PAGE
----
Europe Alive is a number of simulation games based on a web platform. The games focus on present and engaging issues in European cooperation.
At the same time, many special features of EU cooperation will be demonstrated. How are European laws on the internal market made? How are decisions on foreign politics taken? How does the EU Court of Justice work? Who are involved in different areas? Which role do the European institutions play? What kind of interests, considerations and principles lay behind? How can we influence that as citizens? And why bother?
It's all learning by doing. The web platform introduce the students to their individual missions and push them forward after a carefully thought out plan. Video and text messages guides them into interactions with other students and teachers and helps them to present their positions. While their tasks become still more complex, they will gradually feel more comfortable. Soon they will find themselves and fellow students engaged in negations with governments, communication with journalists and meetings with lobbyists – and having fun.
The focus and theme change from one game to another. But they have a basic design and several features in common, that facilitates the interactions among students and help them keep track of the overall picture.
Each participant plays on the basis of a number of well-defined priorities – some of which are overlapping with other actors. The Priorities are pieces of a puzzle that must fit together to make a decision. Participants have to find relevant partners and be ready to compromise to reach agreement. All changes to Priorities during the game are updated and visible on the computer.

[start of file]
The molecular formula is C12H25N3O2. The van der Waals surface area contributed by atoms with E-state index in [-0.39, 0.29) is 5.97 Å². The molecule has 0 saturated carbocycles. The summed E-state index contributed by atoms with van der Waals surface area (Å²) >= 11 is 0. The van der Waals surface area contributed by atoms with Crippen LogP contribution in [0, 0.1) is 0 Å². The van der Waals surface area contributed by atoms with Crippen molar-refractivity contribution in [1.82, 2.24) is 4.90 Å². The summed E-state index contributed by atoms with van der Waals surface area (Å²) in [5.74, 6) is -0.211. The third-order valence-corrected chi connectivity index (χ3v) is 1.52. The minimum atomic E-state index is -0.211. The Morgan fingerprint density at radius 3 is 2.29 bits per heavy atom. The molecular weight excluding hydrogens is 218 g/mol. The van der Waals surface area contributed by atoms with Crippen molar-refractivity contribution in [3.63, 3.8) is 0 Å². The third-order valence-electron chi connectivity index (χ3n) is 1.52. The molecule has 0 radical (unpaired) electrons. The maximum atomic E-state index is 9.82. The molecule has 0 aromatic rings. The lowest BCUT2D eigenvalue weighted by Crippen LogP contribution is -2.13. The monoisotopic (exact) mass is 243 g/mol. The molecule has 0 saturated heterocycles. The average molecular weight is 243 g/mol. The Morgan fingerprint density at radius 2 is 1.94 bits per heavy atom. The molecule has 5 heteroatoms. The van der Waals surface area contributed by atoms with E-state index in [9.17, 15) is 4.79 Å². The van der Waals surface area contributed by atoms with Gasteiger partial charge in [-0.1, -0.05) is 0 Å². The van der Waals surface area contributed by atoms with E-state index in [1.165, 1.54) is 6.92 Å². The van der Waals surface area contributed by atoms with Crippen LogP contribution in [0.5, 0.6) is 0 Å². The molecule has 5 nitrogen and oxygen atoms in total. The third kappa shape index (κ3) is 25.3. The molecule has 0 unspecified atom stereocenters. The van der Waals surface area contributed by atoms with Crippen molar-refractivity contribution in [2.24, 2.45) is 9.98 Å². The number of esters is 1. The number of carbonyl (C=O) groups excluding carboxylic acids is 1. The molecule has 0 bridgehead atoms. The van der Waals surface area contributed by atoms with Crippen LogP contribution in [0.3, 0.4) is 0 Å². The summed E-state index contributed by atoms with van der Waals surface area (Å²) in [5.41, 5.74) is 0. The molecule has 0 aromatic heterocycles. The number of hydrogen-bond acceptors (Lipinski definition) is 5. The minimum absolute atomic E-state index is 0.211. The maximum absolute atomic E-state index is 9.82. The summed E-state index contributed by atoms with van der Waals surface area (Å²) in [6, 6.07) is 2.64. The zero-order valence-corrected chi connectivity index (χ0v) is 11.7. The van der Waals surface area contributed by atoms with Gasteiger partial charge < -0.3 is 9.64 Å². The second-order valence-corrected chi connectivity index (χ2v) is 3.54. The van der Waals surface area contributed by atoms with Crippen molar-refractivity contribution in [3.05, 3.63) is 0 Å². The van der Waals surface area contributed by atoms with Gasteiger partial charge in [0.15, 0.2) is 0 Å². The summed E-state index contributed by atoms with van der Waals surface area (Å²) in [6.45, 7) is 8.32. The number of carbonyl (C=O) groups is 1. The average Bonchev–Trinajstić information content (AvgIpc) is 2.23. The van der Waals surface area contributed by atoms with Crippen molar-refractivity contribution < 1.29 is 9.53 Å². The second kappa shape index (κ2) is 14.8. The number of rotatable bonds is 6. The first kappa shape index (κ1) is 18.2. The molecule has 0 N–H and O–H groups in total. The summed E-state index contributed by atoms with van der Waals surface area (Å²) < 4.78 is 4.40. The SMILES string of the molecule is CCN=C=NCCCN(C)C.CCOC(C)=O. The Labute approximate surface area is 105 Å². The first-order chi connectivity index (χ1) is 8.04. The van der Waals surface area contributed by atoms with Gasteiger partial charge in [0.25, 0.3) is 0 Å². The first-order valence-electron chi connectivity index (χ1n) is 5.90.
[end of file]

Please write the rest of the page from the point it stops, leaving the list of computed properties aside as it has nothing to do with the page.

The platform also has a “common currency”, named Influence Points (IP). You can hand over and receive IP’s as part of the negotiations and at the end of the games you can count your losses and wins. There are a number of feedback mechanisms and opportunities that will reward participants for doing the right thing or punish thoughtless or ruthless behavior. Reactions from lobbyists, stories in the media, orders from your head of government and opinion polls can also give or cost IPs.
The games on the platform are competitive: you can get all or some of your Priorities realized or loose Influence Points. But basically the games are about cooperation inspired by the principles of collaborative learning that allows students to learn by creating a common result in close cooperation with each other.
The number of participants can be determined by the institution or school, but it is possible to play with between 20 - 200 students. All they need is access to an internet, pc’s and smartphones. The length of the different games can vary from 1,5 - 6 hours.
Working with the platform will give the students:
- A sense of the EU as a mechanism for negotiation where member states with relative strong common European institutions produce a common set of rules and coordinated political answers and where factual considerations count alongside national interests and political considerations.
- A sense of the special features of the EU compared to other forms of international cooperation. The EU is based on legal principles where the political structure can produce usable law and the power balance is supported by a tradition for mutual recognition. EU embodies the internal market and is based on the four freedoms (free movement of goods, persons, services and capital).
- Basic knowledge of the special features of Parliament, Council, Commission and Court of Justice, their interaction and key concepts of the decision making process.
- Knowledge about channels of influence for member states and (groups of) citizens, lobbyists and media.